This verse also played a part in our decision: “. . . yet I would have you wise unto that which is good, and simple concerning evil” (Romans 16:19). How could our children, or even Steve and me, be simple concerning evil if we were reading the worst of the crimes committed in our community, our nation, and the world?
There was an easy solution to this problem, and that was to stop taking the newspaper. However, as was often true of our decisions like this one, it took a little longer to actually take the step to call and cancel the paper. That was because I was used to reading, or at least skimming the newspaper, and I found it enjoyable. In the letting-go process, I came to see that I had made the newspaper somewhat of an idol in my life. This became evident because of the difficulty I had in letting it go even though I could see it wasn’t good for my family or for me.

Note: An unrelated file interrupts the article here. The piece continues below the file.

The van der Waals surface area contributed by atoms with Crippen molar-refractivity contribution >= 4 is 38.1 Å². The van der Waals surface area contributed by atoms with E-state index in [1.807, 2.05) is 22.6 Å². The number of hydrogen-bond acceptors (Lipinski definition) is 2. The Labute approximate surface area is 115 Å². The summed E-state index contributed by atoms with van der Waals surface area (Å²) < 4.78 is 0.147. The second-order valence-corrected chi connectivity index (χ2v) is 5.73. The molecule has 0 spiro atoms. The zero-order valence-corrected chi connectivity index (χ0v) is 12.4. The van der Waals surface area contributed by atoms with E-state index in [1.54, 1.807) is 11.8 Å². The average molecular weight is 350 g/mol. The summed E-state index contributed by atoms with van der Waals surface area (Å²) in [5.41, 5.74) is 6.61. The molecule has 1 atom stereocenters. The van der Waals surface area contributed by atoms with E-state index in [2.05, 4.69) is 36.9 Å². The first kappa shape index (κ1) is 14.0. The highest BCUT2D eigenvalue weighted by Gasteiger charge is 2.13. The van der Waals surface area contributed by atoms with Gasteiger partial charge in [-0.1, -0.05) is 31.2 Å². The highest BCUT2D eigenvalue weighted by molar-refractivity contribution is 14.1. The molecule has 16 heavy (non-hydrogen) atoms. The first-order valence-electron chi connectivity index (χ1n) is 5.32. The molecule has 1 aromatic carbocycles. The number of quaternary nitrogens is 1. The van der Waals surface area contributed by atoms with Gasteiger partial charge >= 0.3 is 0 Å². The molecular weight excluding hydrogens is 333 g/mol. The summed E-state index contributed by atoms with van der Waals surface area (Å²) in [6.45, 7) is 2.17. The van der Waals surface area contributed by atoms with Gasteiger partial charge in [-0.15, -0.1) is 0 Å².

After stopping the newspaper, we rolled our zeal to be “informed” over to listening to the news on the radio. All the reasons for not reading a newspaper held true for not listening to the radio news except that now even the younger children, who couldn’t yet read, could be exposed to wickedness and evil. Soon we stopped listening to the radio news.
Here is what we can tell you about living without reading the newspaper or Internet news or listening to the radio news. Our children are protected from the evil information that comes through the news, and if for no other reason than that, we are overjoyed to have eliminated that knowledge of unrighteousness from our lives.
An unexpected blessing has been that my heart is much more peaceful because knowing of the evil and wickedness in the world often caused me to be fearful and worried. I would wonder if something like I had read about might happen to my family. If the news was about the possibility of war, I was fearful. If it brought tidings of gloom and doom on the economic scene, I worried about our family’s future. There was seldom good, uplifting news.